Last season Isaiah Thomas joined the ranks of elite point guards in the NBA, earning All-NBA second team honors. “The King in the Fourth” became something of a folk hero in Boston. His clutch shooting made it seem like he never got tired, only improving as the game went on. So it might sound strange to focus on his 1st-quarter minutes—but it may be more important than you think.
The idea actually starts with Russell Westbrook. It is well known that the Thunder are generally careful with Russell Westbrook’s minutes. But I’ve also heard people say that 1st-quarter minutes are a specific focus. The idea: if Westbrook was too fatigued from the 1st quarter, his performance would suffer in the rest of the game, regardless of how much he rested after. I wanted to see if there was any statistical support for this, and if it held true for other players like him. This article looks at the three ball-dominant, MVP-candidate guards: Isaiah Thomas, Russell Westbrook, and James Harden.
I separated their 2016-17 games based on the amount of 1st-quarter minutes played. Thomas, Westbrook, and Harden each have distinct 1st-quarter minute distributions. This chart shows the frequency that each guy played a given number of minutes in the 1st quarter.
Thomas has a nice bell curve range, whereas Westbrook is split between nine and ten minutes, and Harden regularly played all 12 minutes.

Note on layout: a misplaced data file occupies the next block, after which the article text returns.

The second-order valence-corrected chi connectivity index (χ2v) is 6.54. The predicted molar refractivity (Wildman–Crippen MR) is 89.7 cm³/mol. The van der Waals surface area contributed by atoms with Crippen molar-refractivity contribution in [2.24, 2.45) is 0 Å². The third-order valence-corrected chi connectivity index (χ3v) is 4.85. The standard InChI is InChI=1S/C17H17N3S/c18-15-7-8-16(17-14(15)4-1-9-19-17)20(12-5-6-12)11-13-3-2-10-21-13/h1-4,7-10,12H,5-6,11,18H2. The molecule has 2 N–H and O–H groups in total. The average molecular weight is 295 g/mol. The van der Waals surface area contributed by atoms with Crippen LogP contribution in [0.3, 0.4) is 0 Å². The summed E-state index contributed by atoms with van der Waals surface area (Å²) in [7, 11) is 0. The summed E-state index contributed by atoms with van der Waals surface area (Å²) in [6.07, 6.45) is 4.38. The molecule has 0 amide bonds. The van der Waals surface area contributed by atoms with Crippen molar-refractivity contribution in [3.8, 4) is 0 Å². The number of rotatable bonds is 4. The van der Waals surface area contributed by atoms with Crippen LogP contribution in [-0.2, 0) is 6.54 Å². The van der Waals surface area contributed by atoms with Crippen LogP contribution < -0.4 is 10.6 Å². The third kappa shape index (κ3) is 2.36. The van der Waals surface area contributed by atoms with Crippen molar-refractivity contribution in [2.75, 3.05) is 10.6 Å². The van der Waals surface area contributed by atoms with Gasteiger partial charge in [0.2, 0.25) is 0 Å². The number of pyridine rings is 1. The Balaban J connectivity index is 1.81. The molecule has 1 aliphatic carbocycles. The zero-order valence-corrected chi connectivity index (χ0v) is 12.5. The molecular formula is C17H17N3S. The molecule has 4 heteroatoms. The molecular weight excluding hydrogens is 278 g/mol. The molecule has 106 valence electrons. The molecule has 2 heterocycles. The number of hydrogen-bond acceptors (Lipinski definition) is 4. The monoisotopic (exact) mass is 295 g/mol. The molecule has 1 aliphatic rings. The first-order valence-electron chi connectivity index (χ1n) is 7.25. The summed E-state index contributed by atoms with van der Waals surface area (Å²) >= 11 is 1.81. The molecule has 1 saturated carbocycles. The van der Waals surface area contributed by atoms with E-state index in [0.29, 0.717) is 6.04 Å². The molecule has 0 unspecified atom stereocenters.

Next, I calculated their per-36 minutes stats for the rest of the game, after dropping the samples with just one or two games. Those results are in the gallery below.
For Westbrook and Thomas, there is a slight decrease in effectiveness that occurs when more 1st-quarter minutes are played. IT’s scoring drops with each additional minute played. His assists also progressively dip as minutes increase, until the 12-minute category.
Westbrook shows a similar drop in scoring from the 9–10 minute samples. It’s hard to ignore the massive spike in scoring for the 11-minute sample, but keep in mind that it includes only 5 games. His rebounding takes a consistent dive, and his assists slightly decrease.
Harden’s numbers are actually better across the board when his 1st-quarter minutes increase.
These are just counting stats, so they aren’t a perfect measure by any means. To help address some concerns about pace, the following graph uses effective field goal percentage instead.
It comes out pretty much the same as the PTS/36 did. Thomas steadily declines, and Westbrook’s drop from 9 to 10 minutes is actually pretty big here. Once again, Harden’s numbers improved when playing more minutes.
On the whole, the numbers for Thomas and Westbrook support this idea that early-game fatigue has an effect on the rest of the game. It’s not huge, but small differences can be important over the course of a season. At the same time, Harden’s numbers cut the opposite way, which is funny because he was noticeably exhausted by his heavy workload by the end of the season. This finding, plus the addition of Chris Paul, may result in Harden’s early minutes more closely resembling those of Westbrook or Thomas.
These data are by no means conclusive. There are plenty of contextual factors at play that aren’t accounted for. I’d also prefer to have possession stats tied to the actual distance tracked by SportVu. But despite these caveats, the idea is still interesting to kick around. With advances in player tracking and training, the way we think about resting players will continue to evolve. Managing early-game fatigue, as opposed to just focusing on total minutes, may just be something we hear more about in the future.